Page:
American Conservative Magazine: Casting New Light on Sexual Exploitation of Men and Boys
By Emile Doak, September 12, 2017
The term ‘sexual exploitation’ tends to conjure notions of young girls being taken, a la the Liam Neeson movie franchise, into sexual slavery. This sort of sexual exploitation is indeed a massive problem worldwide, including here in the United States. And while there is still much work to do to end the exploitation of women, there is plenty of global awareness about it.
On September 8, the National Center on Sexual Exploitation (NCOSE) held an inaugural symposium to shine light on a lesser-known aspect of sexual exploitation: that of boys and men. While this focus may seem unusual, if not obfuscating, the speakers compiled by NCOSE made a compelling case that this problem does not discriminate based on sex.
In a press conference preceding the national symposium Thursday morning, Tom Jones of the H.O.P.E. project gave an overview of his organization’s work. Jones, himself a survivor of sex trafficking, uses his story to highlight the epidemic of sexual exploitation of boys and men. “When you mention sex trafficking it’s not normally men and boys who you think of,” Jones said, “But my story is representative of so many men in America.” Jones created the H.O.P.E. project to “establish a fellowship of peer support for [other] men who survived.”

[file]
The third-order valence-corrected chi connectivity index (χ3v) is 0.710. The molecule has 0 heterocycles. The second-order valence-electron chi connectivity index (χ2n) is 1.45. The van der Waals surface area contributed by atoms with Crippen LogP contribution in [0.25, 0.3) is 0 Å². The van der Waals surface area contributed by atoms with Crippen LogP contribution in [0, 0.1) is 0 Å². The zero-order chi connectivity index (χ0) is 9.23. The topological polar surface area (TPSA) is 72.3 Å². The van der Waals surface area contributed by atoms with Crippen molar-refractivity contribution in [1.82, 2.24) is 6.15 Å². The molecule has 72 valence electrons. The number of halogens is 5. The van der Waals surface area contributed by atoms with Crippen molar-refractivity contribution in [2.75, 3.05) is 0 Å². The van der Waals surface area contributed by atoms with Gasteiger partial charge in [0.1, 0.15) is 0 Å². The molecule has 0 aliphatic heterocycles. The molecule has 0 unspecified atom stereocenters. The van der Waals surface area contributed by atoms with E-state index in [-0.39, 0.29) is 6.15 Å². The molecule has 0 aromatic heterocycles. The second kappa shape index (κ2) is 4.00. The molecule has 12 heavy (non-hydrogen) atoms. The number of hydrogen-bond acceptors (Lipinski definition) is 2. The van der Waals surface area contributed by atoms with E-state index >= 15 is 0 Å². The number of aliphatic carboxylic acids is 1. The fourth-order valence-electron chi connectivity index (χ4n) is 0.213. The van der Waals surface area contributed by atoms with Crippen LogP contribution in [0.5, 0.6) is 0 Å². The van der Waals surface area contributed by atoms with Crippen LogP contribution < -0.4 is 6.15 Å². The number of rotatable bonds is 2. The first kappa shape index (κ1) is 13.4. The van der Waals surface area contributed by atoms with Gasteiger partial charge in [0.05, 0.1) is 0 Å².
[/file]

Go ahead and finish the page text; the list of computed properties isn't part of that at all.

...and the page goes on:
Echoing Jones’s sentiments was Kevin Malone of the U.S. Institute Against Human Trafficking. Malone, who previously enjoyed a long career in baseball as both a player and executive, gave an impassioned explanation of his decision to get involved in combating issues of human trafficking. “I’m outraged,” declared Malone, “Why are we as Americans not outraged about sex slavery of our boys and girls?”
While the exploitation highlighted by Jones and Malone are blatant cases of abuse, two other speakers made the case against a more insidious type of sexual exploitation: the scourge of pornography. Joseph Prud’homme, director of the Institute for Religion, Politics, and Culture at Washington College, emphasized the link between porn consumption and “the new cultural norm of the sexual commodification of men.”